Despite the Thunder’s new position among the league’s elite, he says, “We’re certainly not content. What we’re trying to establish here is an organization that has great endurance . . . that’s capable of sustaining success.”
For three seasons, the Thunder has been on a straight-line climb. The team’s winning percentages during the run best reflect its big-headline-worthy progress: .610, .671 and .712 (the NBA’s third best this season). Its postseason ascent has been no less remarkable: After pushing the eventual champion Lakers to six games in an opening-round 2009-10 playoff loss, the Thunder advanced to the Western Conference finals last season.
“We’ve had a lot of good fortune as we’ve gone through this process,” Presti said, again with modesty.
The Thunder was touched by serendipity even before it became the Thunder.
After cutting his teeth for seven years in the San Antonio Spurs’ rock-solid organization (Presti held a variety of positions, eventually rising to assistant general manager), Presti was only 30 when he was named the Seattle SuperSonics’ general manager in 2007.
The dismal Sonics already had one foot in Oklahoma City (the team and the city of Seattle failed to reach an agreement on a new arena) by the time Presti signed on, but they had the No. 2 overall draft pick. With the draft’s first selection, Portland chose center Greg Oden. Then Presti picked Durant.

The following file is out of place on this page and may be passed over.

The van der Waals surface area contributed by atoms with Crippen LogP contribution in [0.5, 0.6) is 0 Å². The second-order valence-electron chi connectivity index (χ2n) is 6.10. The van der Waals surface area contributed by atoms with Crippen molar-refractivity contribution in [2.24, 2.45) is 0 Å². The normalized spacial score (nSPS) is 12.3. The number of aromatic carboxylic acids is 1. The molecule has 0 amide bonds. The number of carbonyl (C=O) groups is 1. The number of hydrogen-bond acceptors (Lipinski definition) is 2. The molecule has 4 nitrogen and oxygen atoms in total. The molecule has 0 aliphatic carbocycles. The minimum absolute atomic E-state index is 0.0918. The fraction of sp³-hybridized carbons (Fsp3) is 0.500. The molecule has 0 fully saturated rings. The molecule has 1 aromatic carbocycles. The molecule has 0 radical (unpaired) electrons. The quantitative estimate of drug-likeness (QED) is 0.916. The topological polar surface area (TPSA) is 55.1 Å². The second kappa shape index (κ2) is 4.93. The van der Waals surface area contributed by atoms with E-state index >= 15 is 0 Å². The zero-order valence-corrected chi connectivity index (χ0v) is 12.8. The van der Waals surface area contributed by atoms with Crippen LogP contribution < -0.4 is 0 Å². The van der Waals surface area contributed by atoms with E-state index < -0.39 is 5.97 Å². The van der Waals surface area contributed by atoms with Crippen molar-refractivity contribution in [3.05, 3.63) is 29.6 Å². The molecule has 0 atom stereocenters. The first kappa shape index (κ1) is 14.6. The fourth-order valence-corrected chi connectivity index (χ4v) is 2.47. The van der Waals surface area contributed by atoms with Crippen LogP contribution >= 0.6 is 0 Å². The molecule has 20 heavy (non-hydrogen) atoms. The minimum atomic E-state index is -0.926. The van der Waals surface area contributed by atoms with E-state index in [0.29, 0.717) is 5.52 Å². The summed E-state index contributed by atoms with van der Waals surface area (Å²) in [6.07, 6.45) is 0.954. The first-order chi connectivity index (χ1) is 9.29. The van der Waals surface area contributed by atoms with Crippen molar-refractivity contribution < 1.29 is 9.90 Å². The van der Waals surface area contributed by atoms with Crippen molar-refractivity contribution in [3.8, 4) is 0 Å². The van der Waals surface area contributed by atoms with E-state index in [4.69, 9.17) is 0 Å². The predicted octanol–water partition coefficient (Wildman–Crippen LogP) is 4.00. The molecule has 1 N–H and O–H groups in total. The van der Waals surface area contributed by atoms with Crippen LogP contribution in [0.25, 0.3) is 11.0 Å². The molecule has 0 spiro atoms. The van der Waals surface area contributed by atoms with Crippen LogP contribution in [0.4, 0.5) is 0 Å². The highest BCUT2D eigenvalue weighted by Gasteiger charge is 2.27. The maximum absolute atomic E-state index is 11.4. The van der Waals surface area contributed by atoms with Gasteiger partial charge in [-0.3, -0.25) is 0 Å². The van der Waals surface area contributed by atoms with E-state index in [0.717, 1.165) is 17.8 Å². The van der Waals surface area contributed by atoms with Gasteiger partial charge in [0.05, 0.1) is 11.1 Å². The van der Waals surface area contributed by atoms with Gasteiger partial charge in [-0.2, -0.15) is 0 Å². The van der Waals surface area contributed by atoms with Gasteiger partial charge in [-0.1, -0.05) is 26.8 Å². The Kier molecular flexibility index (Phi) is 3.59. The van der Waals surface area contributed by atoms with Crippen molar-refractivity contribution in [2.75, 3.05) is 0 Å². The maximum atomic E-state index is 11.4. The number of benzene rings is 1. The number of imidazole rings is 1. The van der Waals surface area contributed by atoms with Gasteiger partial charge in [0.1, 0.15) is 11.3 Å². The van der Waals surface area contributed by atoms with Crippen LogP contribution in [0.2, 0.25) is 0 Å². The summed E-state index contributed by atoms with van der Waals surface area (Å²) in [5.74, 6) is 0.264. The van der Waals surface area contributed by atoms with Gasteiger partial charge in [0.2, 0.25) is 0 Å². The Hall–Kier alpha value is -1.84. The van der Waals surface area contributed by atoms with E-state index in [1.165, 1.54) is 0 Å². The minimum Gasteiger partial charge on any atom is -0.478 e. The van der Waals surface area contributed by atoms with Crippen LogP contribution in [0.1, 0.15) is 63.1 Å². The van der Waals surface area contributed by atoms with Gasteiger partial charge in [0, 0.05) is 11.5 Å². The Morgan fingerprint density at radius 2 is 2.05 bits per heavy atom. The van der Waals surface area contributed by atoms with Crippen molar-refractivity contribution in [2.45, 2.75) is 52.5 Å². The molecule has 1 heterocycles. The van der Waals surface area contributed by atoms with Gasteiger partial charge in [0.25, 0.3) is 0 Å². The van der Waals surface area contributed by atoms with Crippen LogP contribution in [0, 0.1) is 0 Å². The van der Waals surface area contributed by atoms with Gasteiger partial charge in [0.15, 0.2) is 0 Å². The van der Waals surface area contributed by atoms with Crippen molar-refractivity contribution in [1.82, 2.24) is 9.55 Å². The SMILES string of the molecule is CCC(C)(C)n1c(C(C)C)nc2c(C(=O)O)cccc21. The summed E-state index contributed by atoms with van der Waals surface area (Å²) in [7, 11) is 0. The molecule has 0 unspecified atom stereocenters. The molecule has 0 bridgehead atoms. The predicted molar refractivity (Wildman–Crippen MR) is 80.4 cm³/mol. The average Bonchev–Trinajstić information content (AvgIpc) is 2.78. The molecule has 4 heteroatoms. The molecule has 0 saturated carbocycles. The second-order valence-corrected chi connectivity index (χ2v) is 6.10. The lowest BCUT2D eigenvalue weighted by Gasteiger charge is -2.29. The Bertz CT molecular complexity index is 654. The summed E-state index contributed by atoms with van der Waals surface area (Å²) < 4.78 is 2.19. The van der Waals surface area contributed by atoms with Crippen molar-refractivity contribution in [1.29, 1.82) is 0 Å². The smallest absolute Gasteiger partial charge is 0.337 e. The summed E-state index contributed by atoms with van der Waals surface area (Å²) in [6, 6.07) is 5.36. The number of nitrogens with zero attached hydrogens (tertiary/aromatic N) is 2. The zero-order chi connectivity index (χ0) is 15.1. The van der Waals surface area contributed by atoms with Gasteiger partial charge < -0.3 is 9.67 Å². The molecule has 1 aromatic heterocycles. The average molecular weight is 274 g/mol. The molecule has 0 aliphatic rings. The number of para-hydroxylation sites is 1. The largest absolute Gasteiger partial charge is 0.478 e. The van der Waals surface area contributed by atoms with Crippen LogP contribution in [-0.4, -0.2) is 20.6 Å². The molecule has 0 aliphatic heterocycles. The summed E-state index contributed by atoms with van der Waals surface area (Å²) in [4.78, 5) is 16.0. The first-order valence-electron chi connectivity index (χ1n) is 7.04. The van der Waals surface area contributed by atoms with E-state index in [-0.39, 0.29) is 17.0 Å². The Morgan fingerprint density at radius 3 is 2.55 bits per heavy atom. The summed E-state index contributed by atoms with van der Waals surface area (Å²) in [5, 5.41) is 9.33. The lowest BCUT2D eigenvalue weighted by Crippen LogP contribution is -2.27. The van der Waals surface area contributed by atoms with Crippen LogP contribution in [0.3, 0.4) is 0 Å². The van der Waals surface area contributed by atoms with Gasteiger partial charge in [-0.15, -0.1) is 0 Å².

Major injuries have derailed Oden’s start-and-stop career. Since he joined the NBA, Durant, who was born in the District and raised around Prince George’s County, has been in the Hall of Fame express lane.
The league’s three-time defending scoring champion, Durant is one of the faces of the NBA. He’s a tech-lab clean megastar who’s just fine with Oklahoma City’s slow-paced lifestyle.
On the same night James partnered with ESPN in his narcissistic made-for-television announcement about joining the Heat, Durant simply tweeted that he had reached an agreement to remain with the Thunder through the 2016 season. He’s a hip-hop heartland hero.
“We’re four years into our existence in Oklahoma City. By way of example, the Boston Celtics have 66 years of history,” Presti said. “It will take a long time to build an identity for our organization . . . so having a person like Kevin Durant wear the uniform, being part of the first team that represented Oklahoma City, [was] incredibly meaningful.
“Our guys . . . they’re young. There’s gonna be twists and turns. We understand that. But if we stay on course, and continue to support them as I’m confident we will, we can hopefully build an identity the people of Oklahoma City can be proud of.”
The thought of Durant, Westbrook, Harden and Ibaka working together for a decade or so probably isn’t comforting to other would-be title contenders. And that’s just the way Presti has planned it.
For Jason Reid’s previous columns, go to washingtonpost.com/reid